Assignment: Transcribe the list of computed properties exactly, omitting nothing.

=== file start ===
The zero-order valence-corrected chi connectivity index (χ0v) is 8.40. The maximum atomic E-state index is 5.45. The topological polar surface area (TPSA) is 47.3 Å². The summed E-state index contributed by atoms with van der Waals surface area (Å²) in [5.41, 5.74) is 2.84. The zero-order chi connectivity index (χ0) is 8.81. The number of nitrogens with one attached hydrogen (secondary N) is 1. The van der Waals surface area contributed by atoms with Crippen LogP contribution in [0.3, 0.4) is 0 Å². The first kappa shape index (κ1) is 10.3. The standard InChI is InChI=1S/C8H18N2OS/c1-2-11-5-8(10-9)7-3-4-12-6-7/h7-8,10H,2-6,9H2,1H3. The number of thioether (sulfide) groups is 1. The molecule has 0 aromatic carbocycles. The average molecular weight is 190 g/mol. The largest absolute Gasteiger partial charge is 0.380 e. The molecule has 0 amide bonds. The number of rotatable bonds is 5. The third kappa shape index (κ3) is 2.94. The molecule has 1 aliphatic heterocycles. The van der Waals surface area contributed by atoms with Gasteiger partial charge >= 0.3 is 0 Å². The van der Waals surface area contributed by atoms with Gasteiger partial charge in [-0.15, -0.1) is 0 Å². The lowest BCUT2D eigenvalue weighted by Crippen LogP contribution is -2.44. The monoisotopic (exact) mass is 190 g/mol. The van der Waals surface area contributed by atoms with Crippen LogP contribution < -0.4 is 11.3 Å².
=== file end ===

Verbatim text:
The zero-order valence-corrected chi connectivity index (χ0v) is 8.40. The maximum atomic E-state index is 5.45. The topological polar surface area (TPSA) is 47.3 Å². The summed E-state index contributed by atoms with van der Waals surface area (Å²) in [5.41, 5.74) is 2.84. The zero-order chi connectivity index (χ0) is 8.81. The number of nitrogens with one attached hydrogen (secondary N) is 1. The van der Waals surface area contributed by atoms with Crippen LogP contribution in [0.3, 0.4) is 0 Å². The first kappa shape index (κ1) is 10.3. The standard InChI is InChI=1S/C8H18N2OS/c1-2-11-5-8(10-9)7-3-4-12-6-7/h7-8,10H,2-6,9H2,1H3. The number of thioether (sulfide) groups is 1. The molecule has 0 aromatic carbocycles. The average molecular weight is 190 g/mol. The largest absolute Gasteiger partial charge is 0.380 e. The molecule has 0 amide bonds. The number of rotatable bonds is 5. The third kappa shape index (κ3) is 2.94. The molecule has 1 aliphatic heterocycles. The van der Waals surface area contributed by atoms with Gasteiger partial charge >= 0.3 is 0 Å². The van der Waals surface area contributed by atoms with Gasteiger partial charge in [-0.15, -0.1) is 0 Å². The lowest BCUT2D eigenvalue weighted by Crippen LogP contribution is -2.44. The monoisotopic (exact) mass is 190 g/mol. The van der Waals surface area contributed by atoms with Crippen LogP contribution < -0.4 is 11.3 Å².